Note the use of the word "occasionally". If something is egregiously bad, then a moderator steps in and deletes the spam/insults/harassment. Otherwise, the community (non-moderators with reasonable amounts of reputation) deal with it as a group. That way you know that five people agree that your post is bad, not just one or two.


I know from personal experience how frustrating it is to have a question you have asked, on other parts of Stack Exchange, to be closed within 30 minutes by a couple of people, one of them being a moderator. It has happened to me more than once.

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I am having trouble understanding your complaint. Your question title says "Upload a hex file to a Cortex M3 from the Mac command line? [on hold]" and the title of this meta post is "Toxic moderation harms the community". It’s sounds like you are the judge, jury and executioner. To be honest, the meta title you have so carefully "crafted" reads just like a Main Stream Media Fake News headline.

Regarding your comment:

"…It's better that arduino.se depend on member voting for closure than having moderators preemptively close…"

Your question was not closed, It was put "on hold" because it’s off-topic. Arduino.SE is a small community, and as such, we do not always have enough users with the required reputation level to "vote to close" questions.

A question "on hold" is waiting for the person to, for lack of a better term, "fix it’. It is not "closed", and won’t be until a period of time has elapsed. During the "on hold" phase, if the question is "fixed", any Arduino.SE moderator, or the required votes from the community can re-open it.

If the question is not re-opened, and a period of time has elapsed, the system will mark it as "closed". Does that mean your question is gone? Deleted? Never to be answered? Not necessarily. You can see "closed" questions by using the following text in the "Search on Arduino…" text box. Something like this: https://arduino.stackexchange.com/search?q=closed:1

Google also seems to be able to find the "closed" questions, because I have used Google to search for Arduino related "things", and Google has provided me with links to Arduino.SE Q + A’s with the following text in the question title: "[closed]". Don’t worry, the planet can still see your question, and will be able to answer it for a long, long time.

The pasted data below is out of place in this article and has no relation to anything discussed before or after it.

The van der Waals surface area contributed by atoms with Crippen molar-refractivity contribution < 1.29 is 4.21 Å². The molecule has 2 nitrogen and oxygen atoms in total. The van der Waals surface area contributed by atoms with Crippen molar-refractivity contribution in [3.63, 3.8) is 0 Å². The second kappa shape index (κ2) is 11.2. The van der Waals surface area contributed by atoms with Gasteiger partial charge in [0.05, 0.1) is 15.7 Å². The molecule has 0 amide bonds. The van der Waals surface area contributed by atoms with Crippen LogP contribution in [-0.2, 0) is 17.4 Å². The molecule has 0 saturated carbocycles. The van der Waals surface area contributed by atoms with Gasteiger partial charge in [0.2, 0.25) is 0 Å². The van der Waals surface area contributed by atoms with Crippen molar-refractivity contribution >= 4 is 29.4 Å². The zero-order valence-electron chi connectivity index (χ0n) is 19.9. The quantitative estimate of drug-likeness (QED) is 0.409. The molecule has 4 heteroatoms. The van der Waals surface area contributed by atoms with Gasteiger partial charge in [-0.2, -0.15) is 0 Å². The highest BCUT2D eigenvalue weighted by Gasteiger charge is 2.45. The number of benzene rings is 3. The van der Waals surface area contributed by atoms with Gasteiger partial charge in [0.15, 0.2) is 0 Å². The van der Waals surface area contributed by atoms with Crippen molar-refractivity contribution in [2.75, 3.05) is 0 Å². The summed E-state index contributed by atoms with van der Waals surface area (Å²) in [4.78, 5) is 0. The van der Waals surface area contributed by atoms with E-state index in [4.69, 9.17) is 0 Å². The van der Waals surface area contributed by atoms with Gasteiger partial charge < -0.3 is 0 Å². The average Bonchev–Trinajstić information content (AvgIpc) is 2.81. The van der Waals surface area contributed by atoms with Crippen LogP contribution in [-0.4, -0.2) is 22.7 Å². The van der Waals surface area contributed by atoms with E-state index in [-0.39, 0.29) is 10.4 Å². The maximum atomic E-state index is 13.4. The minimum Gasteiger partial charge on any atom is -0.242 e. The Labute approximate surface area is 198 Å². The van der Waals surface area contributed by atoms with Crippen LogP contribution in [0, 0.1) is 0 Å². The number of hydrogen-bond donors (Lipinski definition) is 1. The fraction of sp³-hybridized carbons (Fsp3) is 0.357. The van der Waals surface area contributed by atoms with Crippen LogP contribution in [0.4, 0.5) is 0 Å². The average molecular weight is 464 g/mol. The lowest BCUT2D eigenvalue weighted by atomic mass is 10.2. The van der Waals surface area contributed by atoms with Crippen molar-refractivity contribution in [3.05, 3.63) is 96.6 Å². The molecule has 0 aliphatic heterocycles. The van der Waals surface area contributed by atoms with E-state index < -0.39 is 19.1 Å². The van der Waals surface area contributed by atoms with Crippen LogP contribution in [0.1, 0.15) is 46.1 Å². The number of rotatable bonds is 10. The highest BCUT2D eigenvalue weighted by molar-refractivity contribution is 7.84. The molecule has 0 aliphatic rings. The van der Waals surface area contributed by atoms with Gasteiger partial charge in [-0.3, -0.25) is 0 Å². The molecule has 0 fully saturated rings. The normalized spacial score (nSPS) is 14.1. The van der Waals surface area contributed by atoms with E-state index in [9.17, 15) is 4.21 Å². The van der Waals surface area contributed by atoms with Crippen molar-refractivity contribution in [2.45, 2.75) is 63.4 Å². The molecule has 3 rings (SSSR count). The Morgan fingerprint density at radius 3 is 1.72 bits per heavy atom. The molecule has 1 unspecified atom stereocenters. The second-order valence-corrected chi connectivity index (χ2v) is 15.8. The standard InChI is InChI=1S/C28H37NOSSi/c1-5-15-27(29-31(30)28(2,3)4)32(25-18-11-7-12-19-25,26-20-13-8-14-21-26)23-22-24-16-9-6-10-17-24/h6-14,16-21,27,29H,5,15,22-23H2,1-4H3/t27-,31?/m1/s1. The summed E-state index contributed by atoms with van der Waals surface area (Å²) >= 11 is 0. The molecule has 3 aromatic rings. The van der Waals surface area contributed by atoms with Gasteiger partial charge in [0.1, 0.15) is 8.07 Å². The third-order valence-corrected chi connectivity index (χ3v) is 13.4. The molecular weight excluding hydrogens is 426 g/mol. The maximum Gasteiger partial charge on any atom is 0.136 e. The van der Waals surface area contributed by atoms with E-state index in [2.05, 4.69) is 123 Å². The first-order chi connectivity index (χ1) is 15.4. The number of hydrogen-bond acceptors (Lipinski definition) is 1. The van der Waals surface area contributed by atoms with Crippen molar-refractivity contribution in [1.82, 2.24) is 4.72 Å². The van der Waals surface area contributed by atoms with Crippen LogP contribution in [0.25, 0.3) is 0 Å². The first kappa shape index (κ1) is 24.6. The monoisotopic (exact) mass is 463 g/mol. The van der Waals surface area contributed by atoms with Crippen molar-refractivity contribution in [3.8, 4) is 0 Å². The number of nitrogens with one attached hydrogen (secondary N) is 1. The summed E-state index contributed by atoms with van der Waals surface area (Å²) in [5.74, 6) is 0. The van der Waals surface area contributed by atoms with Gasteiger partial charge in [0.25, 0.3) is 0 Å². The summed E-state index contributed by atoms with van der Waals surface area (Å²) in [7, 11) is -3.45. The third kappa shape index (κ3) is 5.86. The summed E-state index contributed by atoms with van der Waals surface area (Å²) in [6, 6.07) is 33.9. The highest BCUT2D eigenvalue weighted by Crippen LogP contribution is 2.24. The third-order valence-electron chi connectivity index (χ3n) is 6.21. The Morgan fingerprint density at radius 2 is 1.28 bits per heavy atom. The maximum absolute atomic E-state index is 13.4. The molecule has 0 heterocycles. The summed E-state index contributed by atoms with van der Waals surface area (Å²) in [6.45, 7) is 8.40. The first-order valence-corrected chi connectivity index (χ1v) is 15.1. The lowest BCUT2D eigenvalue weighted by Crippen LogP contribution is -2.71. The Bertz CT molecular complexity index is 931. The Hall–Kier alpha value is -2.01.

Regarding your comment:

"I seem to be having problems with an individual moderator, so the Royal We form of pronoun shouldn't be used."

I agree with Majenko that your question is off-topic, so "we" is the correct word to use. In other words, if I had seen your question before Majenko put it "on hold", I would have put it "on hold" for the same reason.

Regarding your comment:

"…But keep in mind that this post is about the toxicity of arduino.se.".

You are trying to "spin" your Cortex M3 "off-topic question" issue into an accusation that all of the Arduino.SE moderators are "toxic". The only thing making our community toxic right now is you.

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  • I've long aspired to a lucrative career in fake mainstream news headline writing, so thanks for the vote of confidence! – Mark Harrison Aug 7 '19 at 16:36
  • "Does that mean your question is gone? Deleted? Never to be answered? Not necessarily." Sorry, I think you're not very familiar with how on-hold questions are dealt with. Nobody can answer an on-hold question, so when a moderator preemptively puts a question on-hold it means the question will never receive an answer. You can read about this over on the main meta: meta.stackexchange.com/questions/10582/… – Mark Harrison Aug 7 '19 at 16:39
  • Nobody can answer a question after 5 people vote to close it either. You are assuming a moderator puts the question on hold and never revisits it. I keep a browser tab open for every question I put on hold. Once it meets the Arduino SE guidelines, I reopen it. If the OP doesn't "fix" it, the system closes it. The fact that an on hold or closed question can't be answered until it's "fixed" is good thing. We don't want answers to questions that are un-clear, to broad, etc. – VE7JRO Aug 7 '19 at 17:57